ACME Challenge state won't change after POST to authorization challenge url

I want to use acme protocol to certificate my website
I use a plain http client to communicate with Let’s Encrypt test env
I successfully create an account, order and fetch my challenges.
But I cannot response my dns-01 challenge, the response code is always 200, but state is still 'pending' and won't changed
I have read rfc8555, but I didn't find out any solution.
Am i missed something?

My domain is:

I ran this command:

curl -X POST --location "" --http1.1 \
    -H "Host:" \
    -H "Content-Type: application/jose+json" \
    -d "{
          \"protected\": \"eyJhbGciOiJFUzI1NiIsImtpZCI6Imh0dHBzOi8vYWNtZS1zdGFnaW5nLXYwMi5hcGkubGV0c2VuY3J5cHQub3JnL2FjbWUvYWNjdC80NTMyNDc2OCIsIm5vbmNlIjoiMDAwMm0zSWVULVdJek1POXJFdW9vN2dRZTRNZzZhMWhtbjBUUTN3RjVFelIzNzQiLCJ1cmwiOiJodHRwczovL2FjbWUtc3RhZ2luZy12MDIuYXBpLmxldHNlbmNyeXB0Lm9yZy9hY21lL2NoYWxsLXYzLzE3OTAwNTY5OTgvUllUczVBIn0\",
          \"payload\": \"e30\",
          \"signature\": \"8jpUipRNb_947kJeeg0dokneq83oYocYs3en-ynX35TtblUGGlbWSDhZfsCXnA9O-06H1gHXXc-Lq3j1jQACXw\"

It produced this output:


HTTP/1.1 200 OK
Server: nginx
Date: Mon, 28 Feb 2022 07:58:43 GMT
Content-Type: application/json
Content-Length: 192
Connection: keep-alive
Boulder-Requester: 45324768
Cache-Control: public, max-age=0, no-cache
Link: <>;rel="index"
Link: <>;rel="up"
Replay-Nonce: 0001_P9nbrxzd6r2-lzhsTold0t8SEPUxO7SOxcU7gHD3Xc
X-Frame-Options: DENY
Strict-Transport-Security: max-age=604800

  "type": "dns-01",
  "status": "pending",
  "url": "",
  "token": "HRl9O8mhD1Flpc0LPjFTLVnM2xsWwBeOft8rgugwI9w"

Response code: 200 (OK); Time: 3707ms; Content length: 192 bytes

My web client is (include version):
jetbrains http client(goland 2020.3)

The operating system my web client runs on is (include version):
ubuntu 20.04

My hosting provider, if applicable, is:

I can login to a root shell on my machine (yes or no, or I don't know):

I'm using a control panel to manage my site (no, or provide the name and version of the control panel):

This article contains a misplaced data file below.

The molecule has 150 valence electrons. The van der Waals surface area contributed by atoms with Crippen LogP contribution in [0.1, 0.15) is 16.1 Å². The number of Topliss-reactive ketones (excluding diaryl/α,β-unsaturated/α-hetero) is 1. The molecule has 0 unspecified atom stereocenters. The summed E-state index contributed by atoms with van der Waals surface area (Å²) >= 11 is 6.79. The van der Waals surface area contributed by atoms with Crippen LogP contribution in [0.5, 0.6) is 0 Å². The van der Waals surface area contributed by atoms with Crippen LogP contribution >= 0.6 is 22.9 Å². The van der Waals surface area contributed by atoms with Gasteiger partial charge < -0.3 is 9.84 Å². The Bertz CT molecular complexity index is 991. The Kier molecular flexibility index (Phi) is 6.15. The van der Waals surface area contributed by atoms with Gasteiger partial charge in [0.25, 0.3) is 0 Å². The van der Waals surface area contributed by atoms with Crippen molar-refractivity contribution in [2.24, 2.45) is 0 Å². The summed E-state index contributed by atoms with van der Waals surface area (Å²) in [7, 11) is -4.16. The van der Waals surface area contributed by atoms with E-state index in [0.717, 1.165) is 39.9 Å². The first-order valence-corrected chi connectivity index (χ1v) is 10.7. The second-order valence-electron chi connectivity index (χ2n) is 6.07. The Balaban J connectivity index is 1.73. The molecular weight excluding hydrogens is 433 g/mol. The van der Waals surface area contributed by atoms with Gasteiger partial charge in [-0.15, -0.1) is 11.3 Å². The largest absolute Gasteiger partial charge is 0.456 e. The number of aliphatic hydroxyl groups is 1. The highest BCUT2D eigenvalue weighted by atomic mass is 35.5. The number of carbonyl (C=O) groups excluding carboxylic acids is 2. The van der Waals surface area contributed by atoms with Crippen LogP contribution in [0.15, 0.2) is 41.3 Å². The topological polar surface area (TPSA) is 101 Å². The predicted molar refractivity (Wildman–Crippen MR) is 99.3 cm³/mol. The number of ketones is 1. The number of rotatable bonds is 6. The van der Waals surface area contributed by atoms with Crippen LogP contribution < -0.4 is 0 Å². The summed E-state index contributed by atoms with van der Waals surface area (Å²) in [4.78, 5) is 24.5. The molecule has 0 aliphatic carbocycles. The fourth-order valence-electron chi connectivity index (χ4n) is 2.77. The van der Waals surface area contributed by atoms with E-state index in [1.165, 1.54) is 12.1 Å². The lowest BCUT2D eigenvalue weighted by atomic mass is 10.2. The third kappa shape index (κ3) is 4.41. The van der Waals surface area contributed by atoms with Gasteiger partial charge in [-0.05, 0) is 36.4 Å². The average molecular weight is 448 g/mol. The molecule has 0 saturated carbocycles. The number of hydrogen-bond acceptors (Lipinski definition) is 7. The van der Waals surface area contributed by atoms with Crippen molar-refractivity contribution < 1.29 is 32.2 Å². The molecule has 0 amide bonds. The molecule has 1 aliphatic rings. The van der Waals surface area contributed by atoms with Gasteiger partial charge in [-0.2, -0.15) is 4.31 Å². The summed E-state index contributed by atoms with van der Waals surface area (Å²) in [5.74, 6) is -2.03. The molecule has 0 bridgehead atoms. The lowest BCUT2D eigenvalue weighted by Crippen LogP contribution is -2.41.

I would strongly recommend to NOT use a plain HTTP client to communicate with the ACME API. Is there a reason you're not using an ACME client?


Welcome to the Let's Encrypt Community :slightly_smiling_face:

How many times (and how often) did you poll the authorization corresponding to the challenge that you triggered after you triggered the challenge? Did the authorization ever transition out of the pending state?

See @_az's post below.


It transitioned into invalid eventually:

I don't think Let's Encrypt implements the processing status for challenges. It does seem like needing to poll for longer might have been the problem here.


Looks like the TXT value includes " ? Or are those escaped \" part of the Boulder error message?

@FlowBreeze If you included any " in the TXT value of the challenge: you should not add those.

I also stand by my recommendation to use an ACME client instead of using pure HTTP. You need to do this every 3 months at minimum and preferably automated, if used for a live website.


I applaud the (super paranoid) use of HTTP only.
I suppose, once fully functional, such requests can be scripted to renew every 60 days.
Please keep of informed on your progress.


Thanks for reply

Perhaps this problem is sloved

I post to challenge url two times,poll the authorization two time, and I wait at least half an hour before I wrote this topic,
Maybe the first time my jwt payload field is "" (not {}) that not accepted by server,but the response is still 200 and not different to the second
or I should wait longer time?

Next time I will wait longer time and use {}
And I'm going on to slove my dns validation error


Most of client tools I found is like a black box, I don't known what they actually doing. seems to be a good so solution, but bash code is hard to read. and I think it's a good time to learn something basic and important

And when I finished, I will use client tool like cert-manager. and It will be easier to hanlde high-level problem

1 Like

It seems like you want to build a solution from the RFC.

My suggestion: before using the staging environment, test your commands locally. LetsEncrypt offers an application that implements a version of the ACME protocol that can be used for developing clients and familiarizing yourself with the protocol:

There are a few differences between Pebble and the staging/production system (Boulder) - they are listed in the "divergences" and "implementation details" documents for each project. They are not fully compatible with each other by design - but both are fully compatible with the ACME spec. Pebble often makes a different choice from Boulder when the spec offers multiple options, to ensure you build to the spec, and not ISRG/LetsEncrypt's decisions.

You should be able to get everything running with Pebble, and then test against the staging system.

In terms of trying to understand ACME clients, the acme-tiny Python client (GitHub - diafygi/acme-tiny: A tiny script to issue and renew TLS certs from Let's Encrypt) is (probably) the smallest client and forgoes features to stay under 200 lines. That should help you understand things easily.


Really useful advice, I will try it.
I don't want to copy and paste Nonce, generate JOSE manual again and again.

Oh, it seems like acme-tiny is only used for http validation

        # find the http-01 challenge and write the challenge file
        challenge = [c for c in authorization['challenges'] if c['type'] == "http-01"][0]

Yes, and it is very limited... but the code is pretty clear. It should help you figure out how to script/automate what you want to accomplish.


Or expand the code with features you require.


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